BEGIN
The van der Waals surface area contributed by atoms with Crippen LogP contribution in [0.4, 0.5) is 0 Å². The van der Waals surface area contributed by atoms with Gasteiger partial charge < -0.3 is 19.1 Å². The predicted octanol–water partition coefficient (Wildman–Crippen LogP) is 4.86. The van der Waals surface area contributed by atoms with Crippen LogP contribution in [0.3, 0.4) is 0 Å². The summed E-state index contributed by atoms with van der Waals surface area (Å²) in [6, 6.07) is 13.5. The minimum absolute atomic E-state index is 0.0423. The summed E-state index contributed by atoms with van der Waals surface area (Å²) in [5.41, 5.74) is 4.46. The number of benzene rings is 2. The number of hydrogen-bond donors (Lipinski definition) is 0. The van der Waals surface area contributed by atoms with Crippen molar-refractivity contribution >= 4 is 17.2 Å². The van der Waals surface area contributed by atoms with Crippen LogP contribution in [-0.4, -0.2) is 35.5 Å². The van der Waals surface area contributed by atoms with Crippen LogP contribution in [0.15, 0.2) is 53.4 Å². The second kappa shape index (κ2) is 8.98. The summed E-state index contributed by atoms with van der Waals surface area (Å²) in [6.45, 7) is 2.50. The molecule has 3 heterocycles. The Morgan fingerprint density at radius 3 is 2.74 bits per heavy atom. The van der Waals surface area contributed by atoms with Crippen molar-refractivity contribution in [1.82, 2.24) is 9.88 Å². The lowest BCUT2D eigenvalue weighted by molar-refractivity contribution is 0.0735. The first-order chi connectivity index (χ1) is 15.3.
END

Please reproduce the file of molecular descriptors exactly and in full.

The van der Waals surface area contributed by atoms with Crippen LogP contribution in [0.4, 0.5) is 0 Å². The van der Waals surface area contributed by atoms with Gasteiger partial charge < -0.3 is 19.1 Å². The predicted octanol–water partition coefficient (Wildman–Crippen LogP) is 4.86. The van der Waals surface area contributed by atoms with Crippen LogP contribution in [0.3, 0.4) is 0 Å². The summed E-state index contributed by atoms with van der Waals surface area (Å²) in [6, 6.07) is 13.5. The minimum absolute atomic E-state index is 0.0423. The summed E-state index contributed by atoms with van der Waals surface area (Å²) in [5.41, 5.74) is 4.46. The number of benzene rings is 2. The number of hydrogen-bond donors (Lipinski definition) is 0. The van der Waals surface area contributed by atoms with Crippen molar-refractivity contribution >= 4 is 17.2 Å². The van der Waals surface area contributed by atoms with Crippen LogP contribution in [-0.4, -0.2) is 35.5 Å². The van der Waals surface area contributed by atoms with Crippen LogP contribution in [0.15, 0.2) is 53.4 Å². The second kappa shape index (κ2) is 8.98. The summed E-state index contributed by atoms with van der Waals surface area (Å²) in [6.45, 7) is 2.50. The molecule has 3 heterocycles. The Morgan fingerprint density at radius 3 is 2.74 bits per heavy atom. The van der Waals surface area contributed by atoms with Crippen molar-refractivity contribution in [1.82, 2.24) is 9.88 Å². The lowest BCUT2D eigenvalue weighted by molar-refractivity contribution is 0.0735. The first-order chi connectivity index (χ1) is 15.3.